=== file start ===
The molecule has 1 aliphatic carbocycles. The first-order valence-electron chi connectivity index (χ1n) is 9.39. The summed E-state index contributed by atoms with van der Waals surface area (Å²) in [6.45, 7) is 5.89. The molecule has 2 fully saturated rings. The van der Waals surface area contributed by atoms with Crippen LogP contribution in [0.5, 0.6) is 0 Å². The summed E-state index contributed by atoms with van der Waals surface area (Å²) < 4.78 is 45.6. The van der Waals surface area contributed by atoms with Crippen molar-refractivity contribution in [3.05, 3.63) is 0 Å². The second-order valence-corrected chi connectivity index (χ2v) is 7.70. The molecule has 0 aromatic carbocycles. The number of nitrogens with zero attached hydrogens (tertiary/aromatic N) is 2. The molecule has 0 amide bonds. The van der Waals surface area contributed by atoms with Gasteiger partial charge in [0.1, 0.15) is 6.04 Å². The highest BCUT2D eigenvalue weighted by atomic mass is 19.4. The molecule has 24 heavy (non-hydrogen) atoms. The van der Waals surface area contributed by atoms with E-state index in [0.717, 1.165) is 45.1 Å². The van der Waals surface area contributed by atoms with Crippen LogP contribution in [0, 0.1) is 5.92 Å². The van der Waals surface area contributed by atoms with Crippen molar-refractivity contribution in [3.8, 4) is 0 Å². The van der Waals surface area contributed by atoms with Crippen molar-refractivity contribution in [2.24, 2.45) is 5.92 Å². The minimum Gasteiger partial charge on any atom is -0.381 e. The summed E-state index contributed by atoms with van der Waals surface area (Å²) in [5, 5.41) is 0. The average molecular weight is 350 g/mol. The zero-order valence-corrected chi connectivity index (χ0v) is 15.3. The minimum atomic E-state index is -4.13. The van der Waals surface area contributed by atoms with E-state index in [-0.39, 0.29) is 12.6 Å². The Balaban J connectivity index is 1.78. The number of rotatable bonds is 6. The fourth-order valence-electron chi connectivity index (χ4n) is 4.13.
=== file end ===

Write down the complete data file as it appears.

The molecule has 1 aliphatic carbocycles. The first-order valence-electron chi connectivity index (χ1n) is 9.39. The summed E-state index contributed by atoms with van der Waals surface area (Å²) in [6.45, 7) is 5.89. The molecule has 2 fully saturated rings. The van der Waals surface area contributed by atoms with Crippen LogP contribution in [0.5, 0.6) is 0 Å². The summed E-state index contributed by atoms with van der Waals surface area (Å²) < 4.78 is 45.6. The van der Waals surface area contributed by atoms with Crippen molar-refractivity contribution in [3.05, 3.63) is 0 Å². The second-order valence-corrected chi connectivity index (χ2v) is 7.70. The molecule has 0 aromatic carbocycles. The number of nitrogens with zero attached hydrogens (tertiary/aromatic N) is 2. The molecule has 0 amide bonds. The van der Waals surface area contributed by atoms with Gasteiger partial charge in [0.1, 0.15) is 6.04 Å². The highest BCUT2D eigenvalue weighted by atomic mass is 19.4. The molecule has 24 heavy (non-hydrogen) atoms. The van der Waals surface area contributed by atoms with E-state index in [0.717, 1.165) is 45.1 Å². The van der Waals surface area contributed by atoms with Crippen LogP contribution in [0, 0.1) is 5.92 Å². The van der Waals surface area contributed by atoms with Crippen molar-refractivity contribution in [3.8, 4) is 0 Å². The van der Waals surface area contributed by atoms with Crippen molar-refractivity contribution in [2.24, 2.45) is 5.92 Å². The minimum Gasteiger partial charge on any atom is -0.381 e. The summed E-state index contributed by atoms with van der Waals surface area (Å²) in [5, 5.41) is 0. The average molecular weight is 350 g/mol. The zero-order valence-corrected chi connectivity index (χ0v) is 15.3. The minimum atomic E-state index is -4.13. The van der Waals surface area contributed by atoms with E-state index in [-0.39, 0.29) is 12.6 Å². The Balaban J connectivity index is 1.78. The number of rotatable bonds is 6. The fourth-order valence-electron chi connectivity index (χ4n) is 4.13.